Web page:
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Swing pricing and notice periods

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20 March 2020

AIC responds to FCA speech on less liquid assets in open-ended funds.

Today the Association of Investment Companies (AIC) issued its response to a speech given by Edwin Schooling Latter, Director of Markets and Wholesale Policy at the FCA, to members of the Investment Association.

The speech highlighted joint work between the FCA and the Bank of England on the liquidity mismatches within open-ended funds that hold less liquid assets. It comes after the suspension of open-ended property funds this week over valuation uncertainties.

Ian Sayers, Chief Executive of the Association of Investment Companies (AIC), said: “We welcome this positive contribution to the debate over the problems of holding illiquid assets within open-ended funds that offer daily redemption.

“While previous suspensions of open-ended funds, including Woodford Equity Income, were due to the volume of redemption requests, the speech highlights that these latest suspensions were caused by uncertainty over the valuations of underlying properties. It is essential that any regulatory response addresses both these factors.”

The speech explores two measures that could be used to address these problems: swing pricing and notice periods.

Ian Sayers, Chief Executive of the Association of Investment Companies (AIC), commented: “We remain sceptical about the ability of swing pricing to protect investors, particularly with very illiquid assets such as physical property. The FCA is right to highlight the issues of fairness and transparency. Simply put, how can we ensure that prices are fairly set for all investors in a fund, both those who wish to exit, and those who wish to stay?  However, just as importantly, swing pricing creates an incentive for investors to exit early to avoid the impact of a pricing adjustment, which could destabilise the fund.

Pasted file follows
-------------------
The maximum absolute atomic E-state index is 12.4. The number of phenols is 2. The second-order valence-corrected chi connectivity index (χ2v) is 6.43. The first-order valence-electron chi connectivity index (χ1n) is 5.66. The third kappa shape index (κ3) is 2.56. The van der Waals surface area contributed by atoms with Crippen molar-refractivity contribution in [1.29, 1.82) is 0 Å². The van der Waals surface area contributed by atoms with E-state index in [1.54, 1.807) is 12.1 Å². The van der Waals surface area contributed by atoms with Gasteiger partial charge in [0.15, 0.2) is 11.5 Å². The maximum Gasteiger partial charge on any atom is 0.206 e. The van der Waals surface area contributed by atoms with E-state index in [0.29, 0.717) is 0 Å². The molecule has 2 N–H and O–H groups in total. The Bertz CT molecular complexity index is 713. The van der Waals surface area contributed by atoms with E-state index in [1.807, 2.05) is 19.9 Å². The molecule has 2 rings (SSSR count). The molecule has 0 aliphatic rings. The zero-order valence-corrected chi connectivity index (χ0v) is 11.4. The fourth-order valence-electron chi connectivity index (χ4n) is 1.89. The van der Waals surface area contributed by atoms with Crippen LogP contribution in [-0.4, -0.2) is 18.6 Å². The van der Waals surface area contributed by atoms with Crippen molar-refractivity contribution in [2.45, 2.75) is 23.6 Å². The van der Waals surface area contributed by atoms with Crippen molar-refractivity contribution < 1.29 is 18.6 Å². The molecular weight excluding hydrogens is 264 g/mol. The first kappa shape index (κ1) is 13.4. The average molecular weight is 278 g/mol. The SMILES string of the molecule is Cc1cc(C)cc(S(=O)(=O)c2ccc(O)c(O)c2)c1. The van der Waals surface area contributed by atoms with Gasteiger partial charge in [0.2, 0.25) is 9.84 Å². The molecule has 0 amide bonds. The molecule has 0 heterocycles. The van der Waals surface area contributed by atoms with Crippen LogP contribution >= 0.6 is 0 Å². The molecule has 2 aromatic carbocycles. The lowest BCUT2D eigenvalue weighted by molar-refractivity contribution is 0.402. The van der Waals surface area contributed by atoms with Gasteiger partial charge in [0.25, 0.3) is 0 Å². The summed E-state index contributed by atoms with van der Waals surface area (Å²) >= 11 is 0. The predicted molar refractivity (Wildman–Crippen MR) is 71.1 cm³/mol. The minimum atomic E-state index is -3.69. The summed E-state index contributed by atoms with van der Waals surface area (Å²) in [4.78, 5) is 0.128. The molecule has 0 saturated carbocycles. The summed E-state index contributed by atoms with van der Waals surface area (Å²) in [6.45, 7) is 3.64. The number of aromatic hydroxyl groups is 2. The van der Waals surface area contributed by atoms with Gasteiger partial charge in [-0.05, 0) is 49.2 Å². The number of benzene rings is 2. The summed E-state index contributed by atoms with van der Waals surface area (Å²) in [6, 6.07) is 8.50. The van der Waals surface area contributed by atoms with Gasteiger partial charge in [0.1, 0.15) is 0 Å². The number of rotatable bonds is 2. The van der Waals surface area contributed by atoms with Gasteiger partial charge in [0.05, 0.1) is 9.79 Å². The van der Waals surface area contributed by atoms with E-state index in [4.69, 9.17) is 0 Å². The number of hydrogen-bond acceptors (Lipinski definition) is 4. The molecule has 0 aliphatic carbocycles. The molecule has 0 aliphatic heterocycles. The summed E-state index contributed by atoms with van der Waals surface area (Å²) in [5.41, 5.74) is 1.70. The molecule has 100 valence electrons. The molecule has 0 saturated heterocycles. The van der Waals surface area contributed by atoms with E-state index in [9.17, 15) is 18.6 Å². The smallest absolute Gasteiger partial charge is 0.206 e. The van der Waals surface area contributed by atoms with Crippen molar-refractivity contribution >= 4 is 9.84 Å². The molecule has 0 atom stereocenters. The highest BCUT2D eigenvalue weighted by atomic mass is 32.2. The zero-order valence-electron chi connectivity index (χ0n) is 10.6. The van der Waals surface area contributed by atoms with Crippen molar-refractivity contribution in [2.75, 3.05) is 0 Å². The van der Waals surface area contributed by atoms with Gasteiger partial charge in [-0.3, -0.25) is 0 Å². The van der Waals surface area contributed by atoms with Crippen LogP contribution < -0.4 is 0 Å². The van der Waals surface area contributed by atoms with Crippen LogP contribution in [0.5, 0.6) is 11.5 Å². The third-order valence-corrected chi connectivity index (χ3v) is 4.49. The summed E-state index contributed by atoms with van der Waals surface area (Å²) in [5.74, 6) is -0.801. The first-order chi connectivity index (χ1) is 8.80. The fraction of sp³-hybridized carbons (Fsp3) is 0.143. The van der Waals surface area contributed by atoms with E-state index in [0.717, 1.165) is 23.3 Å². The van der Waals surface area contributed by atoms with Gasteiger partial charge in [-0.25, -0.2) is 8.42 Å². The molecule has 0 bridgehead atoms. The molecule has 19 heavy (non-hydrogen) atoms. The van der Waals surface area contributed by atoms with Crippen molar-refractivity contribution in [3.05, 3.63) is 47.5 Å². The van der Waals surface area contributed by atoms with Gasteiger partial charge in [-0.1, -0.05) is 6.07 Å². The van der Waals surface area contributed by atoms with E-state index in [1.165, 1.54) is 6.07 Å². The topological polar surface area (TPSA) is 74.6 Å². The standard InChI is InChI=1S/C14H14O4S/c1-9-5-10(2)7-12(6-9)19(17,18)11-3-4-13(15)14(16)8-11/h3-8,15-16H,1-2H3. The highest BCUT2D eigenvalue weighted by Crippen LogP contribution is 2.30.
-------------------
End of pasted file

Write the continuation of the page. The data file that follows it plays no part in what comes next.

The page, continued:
Notice periods, on the other hand, could be a more effective tool to protect investors and should be part of the solution. They are easier to understand than swing pricing, which is inherently complex, and if long enough should ensure that open-ended funds have sufficient time to sell their assets without adding to market stress.  Setting the right length of the notice period will be all-important.  Too short a notice period will not prevent suspensions and fire sales which could have been avoided.”

The AIC’s solution: reliable redemption

The AIC believes that all open-ended funds should be required to offer reliable redemption to match the redemption terms of the fund (the promise made to investors as to when they can get their money back) to the liquidity of the underlying assets (the time taken to sell holdings without a fire sale). Notice periods would be a fundamental part of delivering reliable redemption.

Reliable redemption means:

  • The basis on which an investor can leave the fund (in timescale, volume or price) should not change, irrespective of the level of redemptions;
  • Redemption processes must not rely on assets being sold cheaply to raise cash to meet redemption requests;
  • Redemption arrangements must operate in both normal and foreseeable stressed market conditions.

Reliable redemption is further explained in the Association of Investment Companies (AIC) report, ‘Square peg in a round hole’, which calls for urgent action from regulators and policymakers to tackle systemic risk in the financial system.

 

 

 

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Notes

  1. The Association of Investment Companies (AIC) was founded in 1932 to represent the interests of the investment trust industry – the oldest form of collective investment.  Today, the AIC represents a broad range of closed-ended investment companies, incorporating investment trusts and other closed-ended investment companies and VCTs. The AIC’s members believe that the industry is best served if it is united and speaks with one voice. The AIC’s mission statement is to help members add value for shareholders over the longer term. As at the end of February, the AIC had 362 members and the industry had total assets of approximately £196 billion.
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